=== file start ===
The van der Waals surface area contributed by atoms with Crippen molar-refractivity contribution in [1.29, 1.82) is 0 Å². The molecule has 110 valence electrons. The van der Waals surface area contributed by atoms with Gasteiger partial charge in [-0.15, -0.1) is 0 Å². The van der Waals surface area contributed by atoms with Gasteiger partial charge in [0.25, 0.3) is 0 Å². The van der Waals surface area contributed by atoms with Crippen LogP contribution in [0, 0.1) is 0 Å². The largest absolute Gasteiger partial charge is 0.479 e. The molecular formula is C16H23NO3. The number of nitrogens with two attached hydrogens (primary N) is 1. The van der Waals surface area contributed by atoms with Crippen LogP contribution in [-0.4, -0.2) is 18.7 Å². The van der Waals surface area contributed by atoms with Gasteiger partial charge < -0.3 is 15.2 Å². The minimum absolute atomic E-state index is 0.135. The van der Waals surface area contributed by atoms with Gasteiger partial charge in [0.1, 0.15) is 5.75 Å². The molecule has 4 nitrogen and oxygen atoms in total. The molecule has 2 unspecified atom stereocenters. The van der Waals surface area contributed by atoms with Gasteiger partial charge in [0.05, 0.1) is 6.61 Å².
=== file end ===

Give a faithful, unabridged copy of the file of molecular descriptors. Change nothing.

The van der Waals surface area contributed by atoms with Crippen molar-refractivity contribution in [1.29, 1.82) is 0 Å². The molecule has 110 valence electrons. The van der Waals surface area contributed by atoms with Gasteiger partial charge in [-0.15, -0.1) is 0 Å². The van der Waals surface area contributed by atoms with Gasteiger partial charge in [0.25, 0.3) is 0 Å². The van der Waals surface area contributed by atoms with Crippen LogP contribution in [0, 0.1) is 0 Å². The largest absolute Gasteiger partial charge is 0.479 e. The molecular formula is C16H23NO3. The number of nitrogens with two attached hydrogens (primary N) is 1. The van der Waals surface area contributed by atoms with Crippen LogP contribution in [-0.4, -0.2) is 18.7 Å². The van der Waals surface area contributed by atoms with Gasteiger partial charge < -0.3 is 15.2 Å². The minimum absolute atomic E-state index is 0.135. The van der Waals surface area contributed by atoms with Gasteiger partial charge in [0.1, 0.15) is 5.75 Å². The molecule has 4 nitrogen and oxygen atoms in total. The molecule has 2 unspecified atom stereocenters. The van der Waals surface area contributed by atoms with Gasteiger partial charge in [0.05, 0.1) is 6.61 Å².